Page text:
Part 2 of the 8 Deadly Sins You Must Avoid in Business
3. Not caring enough
It’s common for an enterprise or an entrepreneurial team to be faced with the kind of challenges where one fundamental question emerges, and that is: ‘Do we care enough to do what we were in business for?’ This may seem so basic or simple, but it has caused many businesses to fail.
Of what use is a business that doesn’t care for its key stakeholders – customers, employees, and shareholders? True businessmen and women care about the good of others – their stakeholders – and demonstrate it by their actions. They are not passionate about their solutions, they also care about them. In other words, they care about what their customers care about. If you don’t care about your customers, they won’t care about you either, and someone will surely care for them. And that means that you will go out of business much sooner than you can imagine.
How much do you care about your customers and their success and happiness? I mean, how would you follow up to make sure your customers are happy after using your product or service? What have you done to improve your product or service in a manner that excites them?
When an enterprise doesn’t care, it will resort to running by ‘quick fixes’ and will also be armed with shortsightedness. Look back at the way you handled your last customer, and ask yourselves if you cared enough about them or just about their money. Your customers, partners, and the team will feel when you care or not, and will always be drawn to you when you truly care.
Your customers (and your team) deserve your best. Let everyone who comes in contact with you feel comfortable and at home with your business and what it stands for because of how you make them feel. When you hold this standard high, it will surely make all the difference in your enterprise.
4. Lack of focus
The entrepreneurs’ real obsessions are to pursue their sense of mission, driven by the solutions (products and services) that they created. Successful enterprises are laser-focused on providing value to their customers, who are the reason why they are in business in the first place.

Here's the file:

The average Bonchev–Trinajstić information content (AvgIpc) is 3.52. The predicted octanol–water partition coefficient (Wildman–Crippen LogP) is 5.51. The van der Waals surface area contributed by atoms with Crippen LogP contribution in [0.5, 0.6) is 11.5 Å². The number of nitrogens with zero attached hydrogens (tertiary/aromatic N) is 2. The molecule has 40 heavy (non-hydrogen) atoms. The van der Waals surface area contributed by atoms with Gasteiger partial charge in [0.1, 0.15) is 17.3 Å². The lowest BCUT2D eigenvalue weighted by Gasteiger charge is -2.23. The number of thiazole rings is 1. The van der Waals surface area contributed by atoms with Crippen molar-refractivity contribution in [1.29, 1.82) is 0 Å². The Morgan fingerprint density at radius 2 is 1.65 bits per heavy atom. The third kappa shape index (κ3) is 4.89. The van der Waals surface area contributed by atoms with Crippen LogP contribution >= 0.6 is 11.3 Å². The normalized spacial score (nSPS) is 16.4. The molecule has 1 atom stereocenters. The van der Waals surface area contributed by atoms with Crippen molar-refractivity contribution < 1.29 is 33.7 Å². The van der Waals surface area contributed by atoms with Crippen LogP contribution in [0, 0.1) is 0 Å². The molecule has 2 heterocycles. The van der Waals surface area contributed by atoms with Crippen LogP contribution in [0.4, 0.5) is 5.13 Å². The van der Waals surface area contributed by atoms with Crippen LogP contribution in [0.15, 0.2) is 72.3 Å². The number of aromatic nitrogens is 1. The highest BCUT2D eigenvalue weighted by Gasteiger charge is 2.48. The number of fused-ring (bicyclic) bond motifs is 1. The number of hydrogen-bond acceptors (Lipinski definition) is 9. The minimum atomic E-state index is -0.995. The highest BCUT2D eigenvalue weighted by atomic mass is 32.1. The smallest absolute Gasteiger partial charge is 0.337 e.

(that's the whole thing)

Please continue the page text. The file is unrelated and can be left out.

Entrepreneurs and small business owners must be focused. Their focus must be on one thing, and that one thing is to focus on their mission and grow big. FOCUS, it’s been said to be an acronym that means: Follow One Course Until Successful! Your mission is to stay focused on one thing at a time that would hugely benefit your target market, and master it.
Focus is one of the important skills entrepreneurs must possess. They focus on people’s needs rather than on their own needs. And like you know, money flows in the direction of needs. If you focus on solving other people’s needs, money will flow to you. But if you focus on your needs, money will be flowing out from you to the people who will meet those needs. And there is no way we would have our eyes focused on problems and solving them, without being rewarded for it.
Focus on what matters, and give it time to grow. Your first customer is your team and your second customer is the end-user of your product or service. These two must take the central focus of your decision-making, and you must take care of both of them first and foremost if you truly want to succeed in business.
Just as I mentioned in my book, On Becoming An Entrepreneur, ‘Enterprises that fail to focus do so because they haven’t yet found their market sweet spot. We must learn to be ultra-focused on substance over the form that is borne from our sweet spots!’
The key to focus is to articulate succinctly what you’re trying to accomplish. You can’t focus until you eliminate the unnecessary. As John C. Maxwell declared, ‘People lacking focus have trouble not because they’re too busy, but because their priorities are out of whack.’ Learning to prioritize makes you manage your time better. The better you manage your time, the easier it is for you to do more, and the more effective you will become.